CHAPTER XXII. THE HOLIDAYS IN THE CITY.
New York is very careful to observe the holidays, of the year. The mixture of the old Dutch, the orthodox English, and the Puritan elements has tended to preserve, in all its purity, each of the festivals which were so dear to our fathers. The New Yorker celebrates his Thanksgiving with all the fervor of a New Englander, and at the same time keeps his Christmas feast as heartily as his forefathers did, while the New Year is honored by a special observance.
NEW YEAR'S DAY.
New Year's day is one of the institutions of New York. Its observance was instituted by the Dutch, who made it a point never to enter upon the new season with any but the most cheerful spirits. They made it a time for renewing old friendships, and for wishing each other well. Each family was then sure to be at home, and social mirth and enjoyment ruled the hour. Old feuds were forgotten, family breaches were healed, and no one thought of harboring any but kindly feelings for his relatives or friends. The jolly old Knickerbocker sat in the warm light of his huge hearth, and smoked his long pipe in happiness and peace, while his children and children's children made merry round about him.
Subsequent generations have continued to observe the custom, and to-day it is as vigorous and fresh as it was when New Amsterdam was in its primitive glory.
For weeks before the New Year dawns, nearly every house in the city is in a state of confusion. The whole establishment is thoroughly overhauled and cleaned, and neither mistress nor maid have any rest from their labors. The men folks are nuisances at such times, and gradually keep themselves out of the way, lest they should interfere with the cleaning. Persons who contemplate refurnishing their houses, generally wait until near the close of the year before doing so, in order that everything may be new on the great day. Those who cannot refurnish, endeavor to make their establishments look as fresh and new as possible. A general baking, brewing, stewing, broiling, and frying is begun, and the pantries are loaded with good things to eat and to drink.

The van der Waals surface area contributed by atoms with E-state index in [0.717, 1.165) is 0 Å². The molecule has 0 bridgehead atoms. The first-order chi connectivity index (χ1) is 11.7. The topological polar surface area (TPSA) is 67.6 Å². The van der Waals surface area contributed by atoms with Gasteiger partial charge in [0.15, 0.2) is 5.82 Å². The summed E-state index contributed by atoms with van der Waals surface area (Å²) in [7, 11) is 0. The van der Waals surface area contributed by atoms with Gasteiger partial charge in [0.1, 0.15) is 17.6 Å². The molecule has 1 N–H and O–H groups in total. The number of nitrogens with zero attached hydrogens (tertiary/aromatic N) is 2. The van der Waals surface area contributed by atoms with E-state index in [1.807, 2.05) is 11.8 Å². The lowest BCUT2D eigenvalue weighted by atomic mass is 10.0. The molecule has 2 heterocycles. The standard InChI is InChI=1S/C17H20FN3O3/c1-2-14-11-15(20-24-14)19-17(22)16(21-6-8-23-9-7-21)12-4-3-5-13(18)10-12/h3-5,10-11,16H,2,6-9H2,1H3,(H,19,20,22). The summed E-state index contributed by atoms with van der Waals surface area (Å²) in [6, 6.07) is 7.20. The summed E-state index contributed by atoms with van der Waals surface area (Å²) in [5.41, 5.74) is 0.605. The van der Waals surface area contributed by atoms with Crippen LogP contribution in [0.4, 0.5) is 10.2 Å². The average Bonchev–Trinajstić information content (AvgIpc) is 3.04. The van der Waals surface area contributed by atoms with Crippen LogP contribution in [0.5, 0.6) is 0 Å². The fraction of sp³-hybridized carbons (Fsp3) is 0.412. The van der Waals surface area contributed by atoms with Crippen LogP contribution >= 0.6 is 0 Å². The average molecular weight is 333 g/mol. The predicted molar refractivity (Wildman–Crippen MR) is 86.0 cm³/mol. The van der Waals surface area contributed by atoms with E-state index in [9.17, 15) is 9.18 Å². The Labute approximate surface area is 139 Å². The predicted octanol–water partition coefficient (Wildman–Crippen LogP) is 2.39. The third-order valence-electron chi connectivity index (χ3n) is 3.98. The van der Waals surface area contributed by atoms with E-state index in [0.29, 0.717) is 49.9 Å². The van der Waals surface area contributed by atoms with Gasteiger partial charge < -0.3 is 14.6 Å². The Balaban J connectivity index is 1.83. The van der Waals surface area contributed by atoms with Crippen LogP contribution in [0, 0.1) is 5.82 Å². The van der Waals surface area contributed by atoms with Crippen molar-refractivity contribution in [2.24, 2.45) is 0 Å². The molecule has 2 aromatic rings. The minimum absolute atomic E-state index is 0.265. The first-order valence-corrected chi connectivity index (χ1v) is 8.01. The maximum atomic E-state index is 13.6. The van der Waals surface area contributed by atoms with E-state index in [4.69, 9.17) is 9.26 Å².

All the family must have new outfits for the occasion, and tailors and modistes find this a profitable season. To be seen in a dress that has ever been worn before, is considered the height of vulgarity.
The table is set in magnificent style. Elegant china and glassware, and splendid plate, adorn it. It is loaded down with dainties of every description. Wines, lemonades, coffee, brandy, whiskey and punch, are in abundance. Punch is seen in all its glory on this day, and each householder strives to have the best of this article. There are regular punch-makers in the city, who reap a harvest at this time. Their services are engaged long beforehand, and they are kept busy all the morning going from house to house, to make this beverage which is nowhere so palatable as in this city.
Hairdressers, or "artistes in hair," as they call themselves, are also in demand at New Year, for each lady then wishes to have her coiffure as magnificent as possible. This is a day of hard work to theseartistes, and in order to meet all their engagements, they begin their rounds at midnight. They are punctual to the moment, and from that time until noon on New Year's day are busily engaged. Of course those whose heads are dressed at such unseasonable hours cannot think of lying down to sleep, as their "head gear" would be ruined by such a procedure. They are compelled to rest sitting bolt upright, or with their heads resting on a table or the back of a chair.
Sometimes a family desiring to "shine" on such occasions find themselves unable, after meeting the other expenses, to provide the clothing and jewels necessary. These are then hired from modistes and jewelers, proper security being given for their return.
NEW YEAR'S CALLS.
All New York is stirring by eight o'clock. By nine, the streets are filled with gayly dressed persons on their way to make their annual calls. Private carriages, hacks and other vehicles soon appear, filled with persons bent upon similar expeditions. Business is entirely suspended in the city, the day is a legal holiday, and is faithfully observed by all classes. Hack hire is enormous - forty or fifty dollars being the price of a carriage for the day. The cars are crowded, and, if the weather is fine, everybody is in the highest spirits. A stranger is struck with the fact that the crowd in the streets consists almost entirely of men. Women rarely venture out on this day. It is not considered respectable, and, the truth is, it is not safe to do so.